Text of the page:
A new study published in the Journal of the American Medical Association Internal Medicine (JAMA IM) found several factors – including staff assumptions about minoritized groups – may play a role in the variability in the quality of care provided to U.S. nursing home residents with advanced dementia 

The study, “Nursing Home Organizational Culture and Staff Perspectives Influencing Variability in Advanced Dementia Care: The ADVANCE Study ,” identified organizational factors and staff perceptions at nursing homes that may drive known variability in the type of care provided nursing home residents with advanced dementia, especially in the use of more aggressive interventions like tube-feeding or hospitalizations. These aggressive interventions are considered by many to be markers of poor quality of care, as they often do not promote clinical benefits or comfort among persons with advanced dementia. 

Prior research has shown Black residents (versus white residents and those in facilities in the southeastern part of the United States) get more aggressive care, including greater use of feeding tubes and hospital transfers. 

Ruth Palan Lopez, Ph.D., G.N.P.-B.C., F.A.A.N., Professor and Associate Dean of Research, Jacques Mohr Chair at MGH Institute of Health Professions School of Nursing, and Susan L. Mitchell, M.D., M.P.H., Senior Scientist, Hinda and Arthur Marcus Institute for Aging Research at Hebrew SeniorLife and Professor of Medicine at Harvard Medical School, are the lead authors of the study.   

“The study identified several factors that nursing homes could target to improve delivery of goal-directed care to all residents. One is to improve provider knowledge and communication skills that less aggressive interventions may be more in line with the residents’ wishes and best evidence,” said Dr. Lopez. “For example, many nurses may believe that feeding tubes prolong the life of advanced dementia patients, but this is not borne out by existing studies. Nursing homes need to make sure their staff is aware that hand feeding is better for residents. Based on prior research, aggressive interventions can be less effective compared to less-intensive interventions, like feeding residents manually, while requiring more time of the nursing staff provides better care to their patients.” 

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The most concerning finding was that staff in nursing homes had preconceptions that families of Black residents did not want to engage in advance care planning and preferred more aggressive care.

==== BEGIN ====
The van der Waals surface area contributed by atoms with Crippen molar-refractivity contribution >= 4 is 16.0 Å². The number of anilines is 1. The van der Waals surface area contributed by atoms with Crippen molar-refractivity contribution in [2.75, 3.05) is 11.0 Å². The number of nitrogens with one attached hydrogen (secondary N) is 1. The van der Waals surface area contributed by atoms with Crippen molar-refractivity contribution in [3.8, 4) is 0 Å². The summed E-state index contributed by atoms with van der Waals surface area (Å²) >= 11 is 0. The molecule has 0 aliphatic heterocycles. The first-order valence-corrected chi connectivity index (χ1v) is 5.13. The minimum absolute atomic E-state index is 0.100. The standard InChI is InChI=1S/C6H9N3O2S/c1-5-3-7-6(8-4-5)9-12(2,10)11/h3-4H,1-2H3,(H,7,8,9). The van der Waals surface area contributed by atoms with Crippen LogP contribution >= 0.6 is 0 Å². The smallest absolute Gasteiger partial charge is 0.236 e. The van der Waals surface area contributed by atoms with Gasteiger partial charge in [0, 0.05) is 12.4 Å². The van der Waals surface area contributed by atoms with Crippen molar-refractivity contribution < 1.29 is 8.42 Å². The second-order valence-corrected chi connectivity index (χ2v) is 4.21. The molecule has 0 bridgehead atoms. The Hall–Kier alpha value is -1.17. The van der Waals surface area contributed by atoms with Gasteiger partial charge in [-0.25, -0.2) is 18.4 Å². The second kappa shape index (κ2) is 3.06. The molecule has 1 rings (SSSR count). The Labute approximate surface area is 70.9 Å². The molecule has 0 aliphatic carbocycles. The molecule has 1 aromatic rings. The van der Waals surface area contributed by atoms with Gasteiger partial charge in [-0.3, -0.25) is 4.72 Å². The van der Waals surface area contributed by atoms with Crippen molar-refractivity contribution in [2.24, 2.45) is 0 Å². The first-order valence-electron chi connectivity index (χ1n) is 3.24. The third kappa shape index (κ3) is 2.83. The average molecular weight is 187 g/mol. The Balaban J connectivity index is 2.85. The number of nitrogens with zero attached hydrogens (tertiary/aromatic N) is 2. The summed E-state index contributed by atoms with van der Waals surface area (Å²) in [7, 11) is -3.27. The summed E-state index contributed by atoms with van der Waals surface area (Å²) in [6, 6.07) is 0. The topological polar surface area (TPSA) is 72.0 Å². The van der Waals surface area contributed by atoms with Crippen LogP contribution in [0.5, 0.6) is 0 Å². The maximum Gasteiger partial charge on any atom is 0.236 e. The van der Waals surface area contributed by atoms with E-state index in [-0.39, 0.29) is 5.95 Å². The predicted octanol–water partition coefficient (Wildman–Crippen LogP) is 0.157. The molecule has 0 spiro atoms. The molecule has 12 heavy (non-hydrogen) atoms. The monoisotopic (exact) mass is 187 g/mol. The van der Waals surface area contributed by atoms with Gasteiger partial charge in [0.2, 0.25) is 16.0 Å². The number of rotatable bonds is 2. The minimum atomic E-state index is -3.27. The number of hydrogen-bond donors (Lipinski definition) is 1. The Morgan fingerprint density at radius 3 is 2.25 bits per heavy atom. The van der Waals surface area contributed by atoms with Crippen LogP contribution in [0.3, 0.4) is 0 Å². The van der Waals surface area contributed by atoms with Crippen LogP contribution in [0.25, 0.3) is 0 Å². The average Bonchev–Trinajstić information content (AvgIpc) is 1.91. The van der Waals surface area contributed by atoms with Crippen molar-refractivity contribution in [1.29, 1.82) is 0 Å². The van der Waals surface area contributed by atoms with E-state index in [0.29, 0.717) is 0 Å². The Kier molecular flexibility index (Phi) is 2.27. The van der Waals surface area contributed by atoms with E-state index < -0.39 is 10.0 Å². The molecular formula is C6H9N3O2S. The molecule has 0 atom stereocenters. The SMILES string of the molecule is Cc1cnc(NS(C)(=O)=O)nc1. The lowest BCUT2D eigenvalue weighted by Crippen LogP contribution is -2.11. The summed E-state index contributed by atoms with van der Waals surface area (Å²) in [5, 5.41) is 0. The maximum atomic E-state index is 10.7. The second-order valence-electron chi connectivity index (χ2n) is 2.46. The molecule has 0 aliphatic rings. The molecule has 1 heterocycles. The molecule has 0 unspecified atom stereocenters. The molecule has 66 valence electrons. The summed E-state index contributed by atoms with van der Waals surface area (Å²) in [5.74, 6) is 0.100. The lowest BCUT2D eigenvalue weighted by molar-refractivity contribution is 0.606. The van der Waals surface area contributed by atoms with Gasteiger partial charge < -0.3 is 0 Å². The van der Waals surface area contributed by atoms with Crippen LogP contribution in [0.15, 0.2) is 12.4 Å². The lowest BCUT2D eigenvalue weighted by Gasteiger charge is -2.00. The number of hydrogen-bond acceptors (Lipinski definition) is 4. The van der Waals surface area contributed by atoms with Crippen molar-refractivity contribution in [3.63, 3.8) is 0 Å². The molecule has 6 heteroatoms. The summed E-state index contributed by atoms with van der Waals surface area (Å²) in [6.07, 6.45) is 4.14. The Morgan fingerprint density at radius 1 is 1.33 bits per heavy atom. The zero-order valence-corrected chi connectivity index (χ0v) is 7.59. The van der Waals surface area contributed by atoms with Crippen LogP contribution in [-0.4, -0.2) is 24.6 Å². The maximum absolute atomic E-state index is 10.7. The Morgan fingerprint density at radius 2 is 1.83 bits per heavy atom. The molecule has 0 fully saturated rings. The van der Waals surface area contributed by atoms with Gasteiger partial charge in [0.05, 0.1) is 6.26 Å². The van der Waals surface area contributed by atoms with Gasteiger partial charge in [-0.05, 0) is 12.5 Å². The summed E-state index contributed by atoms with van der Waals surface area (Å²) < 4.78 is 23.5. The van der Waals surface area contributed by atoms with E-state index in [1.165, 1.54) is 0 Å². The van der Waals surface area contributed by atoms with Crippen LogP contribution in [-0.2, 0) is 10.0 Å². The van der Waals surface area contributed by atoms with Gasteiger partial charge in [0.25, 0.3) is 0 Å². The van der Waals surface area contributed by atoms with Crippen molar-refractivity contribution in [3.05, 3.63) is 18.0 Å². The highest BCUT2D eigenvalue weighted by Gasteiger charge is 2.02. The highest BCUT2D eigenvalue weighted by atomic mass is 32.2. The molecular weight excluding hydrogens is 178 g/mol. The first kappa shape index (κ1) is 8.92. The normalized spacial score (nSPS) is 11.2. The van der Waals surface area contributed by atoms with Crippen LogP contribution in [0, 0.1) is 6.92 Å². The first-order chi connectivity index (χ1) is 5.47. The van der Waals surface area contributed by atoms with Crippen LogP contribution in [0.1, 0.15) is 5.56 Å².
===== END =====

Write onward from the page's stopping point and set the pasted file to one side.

“Staff preconceptions that Blacks are less willing to engage in advance care planning and want more aggressive care speaks to the need to address systemic racial biases in nursing homes,” said Dr. Mitchell, noting that nursing homes in the United States tend to be racially segregated and low-resource homes tend to have more Black residents. “Achieving health equity for all nursing home residents with advanced dementia must be the driving force behind all efforts aimed at reducing disparities in their care.” 

Researchers conducted 169 staff interviews at 14 nursing homes in four states. They identified factors that were typical of nursing homes that provided less intensity of care including: the quality of the physical environment (e.g., good repair, non-malodorous), the availability of standardized advance care planning, greater staff engagement in shared decision-making, and staff understanding that feeding tubes do not prolong life. Aggressive intervention was considered suboptimal. 

More equitable advanced dementia care, the study concluded, may be achieved by addressing several factors, including staff biases towards Black residents. Other solutions include increasing support and funding for low-resourced facilities, standardizing advance-care planning, and educating staff, patients, and their families about evidenced-based care and goal-directed decision-making in advanced dementia. 

Other researchers collaborating in this study work at Beth Israel Deaconess Medical Center, Harvard Medical School, Meyers Primary Care Institute, University of Massachusetts Medical School, Oregon Health & Science University School of Nursing, the University of Tennessee at Martin, Emory Center for Health in Aging and the Nell Hodgson Woodruff School of Nursing at Emory University, the Center for the Study of Aging and Human Development at Duke University School of Medicine, and the Geriatrics Research Education and Clinical Center at Veteran Affairs Medicine Center. 

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